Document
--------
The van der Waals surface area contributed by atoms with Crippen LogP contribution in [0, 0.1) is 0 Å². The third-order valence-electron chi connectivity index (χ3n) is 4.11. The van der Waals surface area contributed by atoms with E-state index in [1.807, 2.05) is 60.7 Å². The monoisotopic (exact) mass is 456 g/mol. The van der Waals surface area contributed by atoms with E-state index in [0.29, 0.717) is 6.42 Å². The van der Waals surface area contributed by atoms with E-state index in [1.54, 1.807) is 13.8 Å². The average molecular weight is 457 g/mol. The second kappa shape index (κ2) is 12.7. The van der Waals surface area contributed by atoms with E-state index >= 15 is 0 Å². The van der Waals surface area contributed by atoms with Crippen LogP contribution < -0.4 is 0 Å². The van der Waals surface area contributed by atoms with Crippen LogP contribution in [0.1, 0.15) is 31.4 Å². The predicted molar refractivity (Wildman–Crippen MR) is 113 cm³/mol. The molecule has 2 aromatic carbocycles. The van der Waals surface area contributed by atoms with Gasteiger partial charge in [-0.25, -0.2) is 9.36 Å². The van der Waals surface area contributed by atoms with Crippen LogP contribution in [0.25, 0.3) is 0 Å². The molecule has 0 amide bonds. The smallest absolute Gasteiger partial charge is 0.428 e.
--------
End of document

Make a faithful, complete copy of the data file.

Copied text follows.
The van der Waals surface area contributed by atoms with Crippen LogP contribution in [0, 0.1) is 0 Å². The third-order valence-electron chi connectivity index (χ3n) is 4.11. The van der Waals surface area contributed by atoms with E-state index in [1.807, 2.05) is 60.7 Å². The monoisotopic (exact) mass is 456 g/mol. The van der Waals surface area contributed by atoms with E-state index in [0.29, 0.717) is 6.42 Å². The van der Waals surface area contributed by atoms with E-state index in [1.54, 1.807) is 13.8 Å². The average molecular weight is 457 g/mol. The second kappa shape index (κ2) is 12.7. The van der Waals surface area contributed by atoms with E-state index >= 15 is 0 Å². The van der Waals surface area contributed by atoms with Crippen LogP contribution < -0.4 is 0 Å². The van der Waals surface area contributed by atoms with Crippen LogP contribution in [0.1, 0.15) is 31.4 Å². The predicted molar refractivity (Wildman–Crippen MR) is 113 cm³/mol. The molecule has 2 aromatic carbocycles. The van der Waals surface area contributed by atoms with Gasteiger partial charge in [-0.25, -0.2) is 9.36 Å². The van der Waals surface area contributed by atoms with Crippen LogP contribution in [0.25, 0.3) is 0 Å². The molecule has 0 amide bonds. The smallest absolute Gasteiger partial charge is 0.428 e.